GIVEAWAY: 5 Copies of Erotic “Wonder Woman”-Type Story
More giveaways at my friends’ blogs sponsored by Natasha Blackthorne’s Cranberries & Spice Blog Hop. See the link below!
Crafting a Spicy, Sexy Super Hero
Ever wanted to craft or read about a spicy, sexy super hero like Wonder Woman?
When I wrote my erotic version of Wonder Woman, Ariel’s Dangerous Liaisons: The Erotic Wonders of a Super Heroic Woman, I had to ask myself more questions than I normally do when creating a protagonist. Ultimately, I needed to figure out how to make a well-rounded superhero.
Consider these ten factors.
1. The Super Factor – Whether paranormal or not, she has to have superhuman skills that can overpower most humans. Such super skills can be other-worldly, like flight, or they can be with the help of gadgets, like a utility belt. My Wonder Woman-type character, Ariel, has super strength.
2. The Backstory Factor – How did she get those skills? Creating a backstory for your superhero is the same as creating a backstory for any character. Fill that backstory with love, pain, loss, and tragedy, and your readers will care about your super hero.
3. The Evolution Factor – How did those powers evolve over time as soon as she acquired them? How did she evolve?
4. The Price Factor – Her skills should come at a cost. Perhaps she becomes weak after using her skills, perhaps her skills only work when she is in cold temperatures. In Ariel’s Dangerous Liaisons, Ariel must forsake a life of love to maintain her secret identity.
5. The Kryptonite Factor – She needs to have a weakness, something that renders her superhuman skills useless. My superhero Ariel cannot break through razor wire tied around her wrists without slicing her skin, muscle, and arteries. Such a weakness can also be one that any normal person could have. Gambling? Drinking? They can seduce her into ignoring her responsibilities.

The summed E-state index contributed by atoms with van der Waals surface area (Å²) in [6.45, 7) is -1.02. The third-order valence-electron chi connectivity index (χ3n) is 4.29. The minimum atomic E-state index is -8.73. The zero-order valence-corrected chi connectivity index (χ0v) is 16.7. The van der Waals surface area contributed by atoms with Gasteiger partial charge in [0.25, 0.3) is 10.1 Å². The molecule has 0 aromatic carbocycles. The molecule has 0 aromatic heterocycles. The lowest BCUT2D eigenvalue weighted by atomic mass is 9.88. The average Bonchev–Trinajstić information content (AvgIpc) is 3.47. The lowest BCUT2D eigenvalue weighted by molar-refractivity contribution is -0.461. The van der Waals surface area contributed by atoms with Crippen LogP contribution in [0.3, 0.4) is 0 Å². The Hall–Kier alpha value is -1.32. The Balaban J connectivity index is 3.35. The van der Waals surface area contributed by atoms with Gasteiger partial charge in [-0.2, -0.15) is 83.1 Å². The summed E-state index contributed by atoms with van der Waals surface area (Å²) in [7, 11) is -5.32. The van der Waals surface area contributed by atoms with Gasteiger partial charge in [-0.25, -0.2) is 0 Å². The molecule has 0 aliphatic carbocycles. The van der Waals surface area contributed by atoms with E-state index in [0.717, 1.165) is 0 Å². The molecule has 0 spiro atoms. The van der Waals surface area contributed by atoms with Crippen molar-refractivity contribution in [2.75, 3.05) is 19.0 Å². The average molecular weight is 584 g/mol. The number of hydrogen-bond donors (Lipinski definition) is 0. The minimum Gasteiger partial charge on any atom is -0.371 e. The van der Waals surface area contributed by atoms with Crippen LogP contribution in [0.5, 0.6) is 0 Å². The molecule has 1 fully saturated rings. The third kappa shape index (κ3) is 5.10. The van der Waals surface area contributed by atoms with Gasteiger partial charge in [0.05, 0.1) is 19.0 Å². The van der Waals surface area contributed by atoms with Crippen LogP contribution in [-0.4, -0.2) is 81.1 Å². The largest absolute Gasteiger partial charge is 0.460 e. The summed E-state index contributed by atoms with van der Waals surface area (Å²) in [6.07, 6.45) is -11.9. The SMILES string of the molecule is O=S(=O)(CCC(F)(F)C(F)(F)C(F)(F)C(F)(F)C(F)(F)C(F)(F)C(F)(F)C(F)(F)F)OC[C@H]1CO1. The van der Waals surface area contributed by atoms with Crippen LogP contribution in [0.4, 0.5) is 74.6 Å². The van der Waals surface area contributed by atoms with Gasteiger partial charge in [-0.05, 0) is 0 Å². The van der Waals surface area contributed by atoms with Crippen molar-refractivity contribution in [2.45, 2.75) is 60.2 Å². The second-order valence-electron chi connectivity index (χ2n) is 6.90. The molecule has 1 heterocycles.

6. The Clark Kent Factor – Does your superhero have two personas? One as a mild-mannered pert gal by day and one as a kick-ass bitch by night? We all have the dream of wearing a mask and becoming someone else, someone we’d normally be afraid to reveal. How does your superhero change when she wears a mask or catsuit or stirrups?
7. The Community Factor – How is her relationship with the community with and without her costume? Does the classroom laugh at her stutter when she’s teaching by day, and do they hang posters of her superhero persona in their lockers dreaming to be like her?
8. The S Factor – What’s her logo or symbol? What does it mean? Ariel’s symbol is like a Nike swoosh version of an eagle in flight. It’s the symbol of her ancestor’s tribe, the tribe she never got to know as a child.
9. The Robin Factor – Does she have a sidekick? Do they get along when they aren’t saving the world together?
10. The Lex Luther Factor – Does your superhero have a main enemy? If so, how did they become enemies? What super skill does the enemy have? Rather than consider who would be the opposite of your superhero, I like to go the Joss Whedon route: Think of who your readers would expect your classic villain to be, then choose something way out of left field. For example, if your hero’s ability is that she can bring daylight to any area, a reader might think the proper villain would be a man who could bring night to any area. But consider a third option. What if the master villain could turn daylight into poison? Anytime your superhero tries to use her powers, she just ends up putting innocent people into more jeopardy because the sunlight she brings in turns into poison. Now that’s conflict!